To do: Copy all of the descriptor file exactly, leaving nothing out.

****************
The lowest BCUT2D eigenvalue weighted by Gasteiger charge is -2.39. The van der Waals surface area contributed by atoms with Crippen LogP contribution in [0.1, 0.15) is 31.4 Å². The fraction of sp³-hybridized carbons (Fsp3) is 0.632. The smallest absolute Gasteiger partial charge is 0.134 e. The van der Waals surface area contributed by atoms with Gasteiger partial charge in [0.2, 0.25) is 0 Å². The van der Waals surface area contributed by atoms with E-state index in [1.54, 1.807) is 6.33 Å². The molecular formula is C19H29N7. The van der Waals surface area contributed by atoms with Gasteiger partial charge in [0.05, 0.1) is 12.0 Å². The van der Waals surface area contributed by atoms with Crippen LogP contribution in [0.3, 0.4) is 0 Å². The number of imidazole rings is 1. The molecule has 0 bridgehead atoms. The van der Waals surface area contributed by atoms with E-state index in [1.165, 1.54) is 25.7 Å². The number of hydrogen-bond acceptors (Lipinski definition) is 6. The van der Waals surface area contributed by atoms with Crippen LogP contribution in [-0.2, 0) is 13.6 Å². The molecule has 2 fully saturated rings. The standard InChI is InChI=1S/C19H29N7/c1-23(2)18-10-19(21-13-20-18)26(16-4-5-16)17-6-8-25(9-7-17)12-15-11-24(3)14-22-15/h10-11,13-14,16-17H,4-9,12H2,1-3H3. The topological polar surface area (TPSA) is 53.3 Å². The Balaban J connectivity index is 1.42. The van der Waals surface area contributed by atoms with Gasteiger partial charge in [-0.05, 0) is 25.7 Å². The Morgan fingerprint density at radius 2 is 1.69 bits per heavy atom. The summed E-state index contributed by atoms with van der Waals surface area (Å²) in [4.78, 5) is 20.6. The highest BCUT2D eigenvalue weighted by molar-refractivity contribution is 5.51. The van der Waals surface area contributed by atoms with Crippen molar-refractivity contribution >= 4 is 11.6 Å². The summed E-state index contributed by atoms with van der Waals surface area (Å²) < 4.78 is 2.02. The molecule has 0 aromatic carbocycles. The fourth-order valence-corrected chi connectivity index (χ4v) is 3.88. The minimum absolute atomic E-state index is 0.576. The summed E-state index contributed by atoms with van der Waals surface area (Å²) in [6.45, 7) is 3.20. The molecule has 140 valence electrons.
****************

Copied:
The lowest BCUT2D eigenvalue weighted by Gasteiger charge is -2.39. The van der Waals surface area contributed by atoms with Crippen LogP contribution in [0.1, 0.15) is 31.4 Å². The fraction of sp³-hybridized carbons (Fsp3) is 0.632. The smallest absolute Gasteiger partial charge is 0.134 e. The van der Waals surface area contributed by atoms with Gasteiger partial charge in [0.2, 0.25) is 0 Å². The van der Waals surface area contributed by atoms with E-state index in [1.54, 1.807) is 6.33 Å². The molecular formula is C19H29N7. The van der Waals surface area contributed by atoms with Gasteiger partial charge in [0.05, 0.1) is 12.0 Å². The van der Waals surface area contributed by atoms with Crippen LogP contribution in [0.3, 0.4) is 0 Å². The number of imidazole rings is 1. The molecule has 0 bridgehead atoms. The van der Waals surface area contributed by atoms with E-state index in [1.165, 1.54) is 25.7 Å². The number of hydrogen-bond acceptors (Lipinski definition) is 6. The van der Waals surface area contributed by atoms with Crippen LogP contribution in [-0.2, 0) is 13.6 Å². The molecule has 2 fully saturated rings. The standard InChI is InChI=1S/C19H29N7/c1-23(2)18-10-19(21-13-20-18)26(16-4-5-16)17-6-8-25(9-7-17)12-15-11-24(3)14-22-15/h10-11,13-14,16-17H,4-9,12H2,1-3H3. The topological polar surface area (TPSA) is 53.3 Å². The Balaban J connectivity index is 1.42. The van der Waals surface area contributed by atoms with Gasteiger partial charge in [-0.05, 0) is 25.7 Å². The Morgan fingerprint density at radius 2 is 1.69 bits per heavy atom. The summed E-state index contributed by atoms with van der Waals surface area (Å²) in [4.78, 5) is 20.6. The highest BCUT2D eigenvalue weighted by molar-refractivity contribution is 5.51. The van der Waals surface area contributed by atoms with Crippen molar-refractivity contribution >= 4 is 11.6 Å². The summed E-state index contributed by atoms with van der Waals surface area (Å²) < 4.78 is 2.02. The molecule has 0 aromatic carbocycles. The fourth-order valence-corrected chi connectivity index (χ4v) is 3.88. The minimum absolute atomic E-state index is 0.576. The summed E-state index contributed by atoms with van der Waals surface area (Å²) in [6.45, 7) is 3.20. The molecule has 140 valence electrons.